Falsely reporting a crime is itself a crime, and falsely reporting a shooting, a murder or a hostage situation can lead to inadvertent, violent and potentially deadly consequences as law enforcement investigates what it must take seriously as immediate threats to individuals. But such crank calls, called “swatting,” continue. There were a rash of such calls last summer.
There were three more on Sunday, one of them involving a C-Section address previously and repeatedly targeted by such calls. In every case, Flagler County Sheriff’s deputies responded as they would to any emergency, scrambling resources, and in every case determined it was swatting.
“Sometimes swatting calls are made to retaliate against someone for whatever reason and sometimes they are completely random,” Sheriff Rick Staly said. “The FCSO is made up of a team of highly trained men and women with years of experience who know the appropriate response for calls of this nature. However, SWATTING calls are not harmless fun, they are illegal, dangerous, and carry serious consequences that can divert responses to real emergencies.”
At 6:15 p.m. Sunday, the sheriff’s 911 dispatch center got a call on the non-emergency line from someone saying he’d just shot his mother in the head, and that he was at a specified house on Blakefield Drive in Palm Coast’s Woodlands. A number with area code 786 showed up at the dispatch center, but when a commander called it, a man answered, identified himself by name, said he lives in Dayton, Ohio, and that someone may have hijacked his number. (Area code 786 is assigned to the South Florida area.) No one was home when sheriff’s deputies initially responded to the Blakefield Drive house. But before long the homeowners arrived. They had no idea what was going on regarding the mysterious call and said no one was inside the house.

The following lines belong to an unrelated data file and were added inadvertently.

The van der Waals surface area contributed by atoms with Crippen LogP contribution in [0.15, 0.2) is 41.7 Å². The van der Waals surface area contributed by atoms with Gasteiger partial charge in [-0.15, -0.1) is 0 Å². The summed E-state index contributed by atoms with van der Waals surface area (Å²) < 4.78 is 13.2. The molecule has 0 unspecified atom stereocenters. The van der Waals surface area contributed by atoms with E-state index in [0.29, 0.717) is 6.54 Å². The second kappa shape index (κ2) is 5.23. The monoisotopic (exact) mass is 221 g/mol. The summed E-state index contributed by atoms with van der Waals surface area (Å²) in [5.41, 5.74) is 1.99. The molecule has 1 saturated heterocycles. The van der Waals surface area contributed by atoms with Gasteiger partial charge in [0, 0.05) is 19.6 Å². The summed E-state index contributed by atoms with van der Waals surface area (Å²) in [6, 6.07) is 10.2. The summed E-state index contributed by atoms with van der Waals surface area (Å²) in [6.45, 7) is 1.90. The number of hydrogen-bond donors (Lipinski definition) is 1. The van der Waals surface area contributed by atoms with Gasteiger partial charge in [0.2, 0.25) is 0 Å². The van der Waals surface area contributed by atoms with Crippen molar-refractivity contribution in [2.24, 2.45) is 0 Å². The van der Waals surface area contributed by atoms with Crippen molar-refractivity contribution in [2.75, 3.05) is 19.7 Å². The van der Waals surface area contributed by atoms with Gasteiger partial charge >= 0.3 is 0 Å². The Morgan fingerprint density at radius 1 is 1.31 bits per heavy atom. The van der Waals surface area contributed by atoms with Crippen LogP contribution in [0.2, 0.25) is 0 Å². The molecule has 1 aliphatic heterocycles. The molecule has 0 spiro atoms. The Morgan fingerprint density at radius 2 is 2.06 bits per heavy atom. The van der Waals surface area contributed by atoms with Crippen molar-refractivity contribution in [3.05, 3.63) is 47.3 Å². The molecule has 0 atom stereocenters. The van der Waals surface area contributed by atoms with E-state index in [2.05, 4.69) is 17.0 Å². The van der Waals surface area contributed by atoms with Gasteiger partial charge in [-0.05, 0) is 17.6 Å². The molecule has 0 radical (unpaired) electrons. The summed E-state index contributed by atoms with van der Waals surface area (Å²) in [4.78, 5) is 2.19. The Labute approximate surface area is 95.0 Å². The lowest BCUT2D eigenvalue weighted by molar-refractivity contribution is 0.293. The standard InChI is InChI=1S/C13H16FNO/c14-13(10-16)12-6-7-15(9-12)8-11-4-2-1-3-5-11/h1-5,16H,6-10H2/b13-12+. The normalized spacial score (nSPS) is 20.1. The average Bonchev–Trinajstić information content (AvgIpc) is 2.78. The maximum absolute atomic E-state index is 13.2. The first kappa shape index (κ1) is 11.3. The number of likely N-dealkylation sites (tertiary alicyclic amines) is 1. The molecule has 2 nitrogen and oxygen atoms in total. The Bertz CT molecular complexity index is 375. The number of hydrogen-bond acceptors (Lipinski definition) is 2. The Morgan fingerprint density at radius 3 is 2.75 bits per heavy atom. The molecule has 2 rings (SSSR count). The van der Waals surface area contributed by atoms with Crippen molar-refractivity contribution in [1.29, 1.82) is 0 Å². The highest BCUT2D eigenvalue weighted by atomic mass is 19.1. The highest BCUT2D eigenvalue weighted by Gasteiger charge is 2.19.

Barely an hour later, a deputy responded to a different address in response to threats. The address appears to be a commercial one. (The incident report redacts the entirety of the address, including the neighborhood.) A woman at the business got a call from a man who said: “You have 10 minutes to evacuate the building before I come in and kill everybody.” The call lasted 17 seconds. She reported this to the business owner, who in turn reported it to authorities. The call came from the same phone number that had called the dispatch center about the Blakefield claim. The incident report stated it was the fourth such “threatening” call from the same number in the previous two hours, starting at 5:18 p.m.
At 9:36 p.m. the same evening, the Sheriff’s Office got a call from someone with a particular first name using a different phone number, from area code 714, from the Anaheim, Calif., area. The person said he got home at Cooper Lane to find his wife, whom he named, cheating on him. He said he killed her and was going to kill the man she was cheating with, the children, then himself with a Glock 18 and an AR15, the latter a weapon favored by mass shooters. “There is a history of similar calls at this address and it has been determined to be false reporting from an unknown caller,” the sheriff’s report states. The homeowners, whose names are the same as those the caller used, reported all was well, and that it was yet another swatting incident. But the homeowner, the report states, “does not approve of law enforcement coming to his house so often and does not understand that FCSO is not responsible for making the calls, only for investigating them.”
Anyone with information regarding these calls or similar incidents is asked to call the Sheriff’s Office at 386-313-4911 or email [email protected]. For those who wish to remain anonymous, call Crimestoppers at 1-888-277-TIPS (8477).